The purpose of this project was to document the activities of Udayan, an Indian non-profit, for their fundraising purposes.  It was not simply a description of what the organization does.  More importantly, through this project I wanted to create an emotional connection between the viewer and Udayan by showing how Udayan’s activities impacts the lives of people (in this case the children at Udayan and the parents suffering from leprosy who place their children in Udayan).

Realization

Was the final project a success at creating this emotional connection?  Partially.  In a perfect world I would have:

  • Before the Shoot: prepared my image & audio “capture list” on a storyboard (another post on my how I storyboard coming up)
  • Day 1: shoot & record audio, looking for breadth of coverage, context, and some start at the narrative elements (interviews, portraits, activities, etc) identified in my storyboard “capture list”
  • Evening 1: roughed out my story with images & audio that I captured, and identified gaps or areas that I wanted to focus on
  • Day 2: shoot & record to fill in gaps and flesh out the characters and narrative
  • Evening 2: Continued editing and refining content
  • Day 3 / Evening 3: same cycle

But it’s not a perfect world, is it?  Nope.  Given the logistical snags, I had just 1 day to shoot & record audio.  So I went for breadth – making sure I had something in each area I needed to cover: images of location & context, characters and activities; interviews with enough people so I could intertwine comments and interview segments with my narration; some audio recording of ambient sound that would help set the tone and tell the story; and a little video of some of my interviewees to introduce them during the slideshow.

If I had the luxury & budget to spend additional days at Udayan, I would have sought out an individual character or two guide the viewer through this experience.  I would replace my narration with their voices, and let them tell the viewer about the facilities, the school programs, and what it’s like to be tested for leprosy each month or to return to a leper colony to see your parents.

Udayan girl visits her parents in a leper colony

I would add some missing elements (e.g., I don’t have a good image or video clip of the facilities & grounds; I would love to show the children both at play and in the dormitories) and improve some transitions.  I would have gone back to some items to get stronger images & audio (e.g., get some close-up, detail shots and audio interviews with the children).  In a short period of time, you’re doing well to get images and sounds to communicate basic information.  With extra time, you can build up characters who will move the storyline forward – and also personalize the information.  That’s the better way to create an emotional connection because face it: no one is emotionally connected to raw information.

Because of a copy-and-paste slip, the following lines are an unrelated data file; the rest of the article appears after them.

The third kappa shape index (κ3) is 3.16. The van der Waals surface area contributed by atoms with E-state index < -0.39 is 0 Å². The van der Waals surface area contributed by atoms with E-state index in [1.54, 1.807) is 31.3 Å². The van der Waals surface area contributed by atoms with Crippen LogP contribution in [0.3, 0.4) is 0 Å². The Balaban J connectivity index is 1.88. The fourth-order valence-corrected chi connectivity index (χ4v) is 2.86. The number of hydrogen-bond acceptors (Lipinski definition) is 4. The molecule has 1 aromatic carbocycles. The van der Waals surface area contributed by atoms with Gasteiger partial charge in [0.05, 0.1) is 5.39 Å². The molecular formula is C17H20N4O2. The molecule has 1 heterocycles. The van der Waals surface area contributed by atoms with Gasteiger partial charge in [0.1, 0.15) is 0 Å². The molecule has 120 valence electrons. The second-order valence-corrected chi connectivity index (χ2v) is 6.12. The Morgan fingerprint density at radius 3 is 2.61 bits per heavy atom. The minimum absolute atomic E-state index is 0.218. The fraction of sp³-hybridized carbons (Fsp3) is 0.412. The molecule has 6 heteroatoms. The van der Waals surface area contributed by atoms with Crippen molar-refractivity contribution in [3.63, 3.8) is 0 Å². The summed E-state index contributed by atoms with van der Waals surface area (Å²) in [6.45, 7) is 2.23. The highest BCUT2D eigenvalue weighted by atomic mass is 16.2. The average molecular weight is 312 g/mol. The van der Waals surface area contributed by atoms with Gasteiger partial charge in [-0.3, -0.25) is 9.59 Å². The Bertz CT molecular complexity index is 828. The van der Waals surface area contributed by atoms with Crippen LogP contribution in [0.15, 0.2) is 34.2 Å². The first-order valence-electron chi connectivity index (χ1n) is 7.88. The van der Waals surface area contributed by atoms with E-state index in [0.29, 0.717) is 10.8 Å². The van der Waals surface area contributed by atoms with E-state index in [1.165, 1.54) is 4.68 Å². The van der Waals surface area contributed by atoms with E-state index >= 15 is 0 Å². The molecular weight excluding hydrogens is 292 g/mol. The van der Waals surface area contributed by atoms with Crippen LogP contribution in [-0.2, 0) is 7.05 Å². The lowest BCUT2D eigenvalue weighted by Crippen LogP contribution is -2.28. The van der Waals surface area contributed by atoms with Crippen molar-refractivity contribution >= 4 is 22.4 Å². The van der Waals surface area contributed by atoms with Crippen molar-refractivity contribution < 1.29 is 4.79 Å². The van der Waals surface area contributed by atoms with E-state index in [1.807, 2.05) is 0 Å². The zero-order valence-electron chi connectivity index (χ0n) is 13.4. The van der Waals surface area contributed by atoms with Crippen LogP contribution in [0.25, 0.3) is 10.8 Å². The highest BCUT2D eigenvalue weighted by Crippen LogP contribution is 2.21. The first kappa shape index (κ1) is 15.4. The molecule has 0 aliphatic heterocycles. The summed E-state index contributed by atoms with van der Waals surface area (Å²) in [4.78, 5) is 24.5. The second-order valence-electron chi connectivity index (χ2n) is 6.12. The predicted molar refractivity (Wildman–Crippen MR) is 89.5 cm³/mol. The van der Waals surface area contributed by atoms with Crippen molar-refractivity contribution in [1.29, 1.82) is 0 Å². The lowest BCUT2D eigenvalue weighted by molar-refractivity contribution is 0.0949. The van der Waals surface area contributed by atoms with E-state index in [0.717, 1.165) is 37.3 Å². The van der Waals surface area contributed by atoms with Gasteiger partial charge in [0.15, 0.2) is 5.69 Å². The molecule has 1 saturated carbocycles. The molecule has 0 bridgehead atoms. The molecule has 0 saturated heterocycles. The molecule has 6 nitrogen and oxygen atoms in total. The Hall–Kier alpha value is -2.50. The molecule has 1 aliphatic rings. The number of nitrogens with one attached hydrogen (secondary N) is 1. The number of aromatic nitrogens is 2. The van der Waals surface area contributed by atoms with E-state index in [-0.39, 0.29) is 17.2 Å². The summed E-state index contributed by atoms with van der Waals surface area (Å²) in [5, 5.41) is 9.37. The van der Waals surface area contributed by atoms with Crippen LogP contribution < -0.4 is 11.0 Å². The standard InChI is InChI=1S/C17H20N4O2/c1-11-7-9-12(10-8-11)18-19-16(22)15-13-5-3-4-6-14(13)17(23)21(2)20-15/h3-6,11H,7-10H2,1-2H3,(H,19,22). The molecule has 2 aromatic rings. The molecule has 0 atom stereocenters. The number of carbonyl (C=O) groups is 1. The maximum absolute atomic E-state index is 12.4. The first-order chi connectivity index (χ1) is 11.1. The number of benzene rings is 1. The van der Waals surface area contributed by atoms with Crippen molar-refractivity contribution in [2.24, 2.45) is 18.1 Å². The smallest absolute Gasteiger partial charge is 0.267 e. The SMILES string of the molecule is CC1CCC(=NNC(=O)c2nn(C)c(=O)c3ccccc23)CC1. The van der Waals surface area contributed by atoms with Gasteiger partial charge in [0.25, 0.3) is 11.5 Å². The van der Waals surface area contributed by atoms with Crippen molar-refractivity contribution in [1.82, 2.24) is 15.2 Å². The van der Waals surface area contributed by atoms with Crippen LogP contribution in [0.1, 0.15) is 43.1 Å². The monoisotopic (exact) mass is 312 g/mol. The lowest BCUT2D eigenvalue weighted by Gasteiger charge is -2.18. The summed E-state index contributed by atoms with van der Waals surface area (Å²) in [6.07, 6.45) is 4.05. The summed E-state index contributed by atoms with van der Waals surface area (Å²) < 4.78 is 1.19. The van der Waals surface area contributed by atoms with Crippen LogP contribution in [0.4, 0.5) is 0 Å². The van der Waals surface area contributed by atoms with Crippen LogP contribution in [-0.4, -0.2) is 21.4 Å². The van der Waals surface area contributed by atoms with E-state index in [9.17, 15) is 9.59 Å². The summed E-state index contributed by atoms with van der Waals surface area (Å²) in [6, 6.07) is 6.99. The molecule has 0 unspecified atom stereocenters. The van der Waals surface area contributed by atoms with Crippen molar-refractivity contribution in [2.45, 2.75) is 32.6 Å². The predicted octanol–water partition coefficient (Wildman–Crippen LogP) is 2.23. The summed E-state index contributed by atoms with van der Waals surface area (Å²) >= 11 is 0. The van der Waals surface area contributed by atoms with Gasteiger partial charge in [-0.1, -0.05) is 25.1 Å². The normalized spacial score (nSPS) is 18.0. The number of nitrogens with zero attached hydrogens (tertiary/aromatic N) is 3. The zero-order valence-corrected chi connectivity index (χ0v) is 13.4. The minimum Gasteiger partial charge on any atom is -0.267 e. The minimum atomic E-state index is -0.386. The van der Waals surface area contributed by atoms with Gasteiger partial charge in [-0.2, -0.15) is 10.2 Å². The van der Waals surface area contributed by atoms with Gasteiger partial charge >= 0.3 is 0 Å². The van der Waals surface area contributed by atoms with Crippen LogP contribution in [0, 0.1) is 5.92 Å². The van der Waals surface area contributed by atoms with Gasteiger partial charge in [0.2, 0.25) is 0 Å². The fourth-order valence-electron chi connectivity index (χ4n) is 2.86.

Lessons Learned

First, when you travel to a project site, make sure you have contact information for several people that can help you.  Don’t rely on just one person – you never know if they’ll end up in the hospital.  And make sure you can connect several ways: get a phone and email for each person.

Second, build in more time that you think you need for your project, especially if you go long distances to get there.  You probably won’t have time or budget to get back – so you’ve got to get the information you need for your story in the time available.  And things will undoubtedly go wrong to cut into that time.  Plan for those distractions.

Third, rough out an idea of the storyline and what you’ll need to craft that story visually and with sound.  Walk into your shoot with specific ideas on what you need to capture (images, video clips, sound).  Your storyline may change over time, and you’ll absolutely play with the sequence and pacing of various elements in your story, but knowing what basic images and sounds you need to capture at the front end will increase your odds that you’ll have enough useable material to work with when you leave.

Forth, keep the big picture in mind.  Painters usually sketch out the entire canvas before they drill into a particular area.  Get enough raw material to tell the whole story first, even in a rudimentary form, and put the images and sounds together in a rough sketch while you’re still in the field.  Then circle back and fill in gaps, and build up elements that you want to emphasize.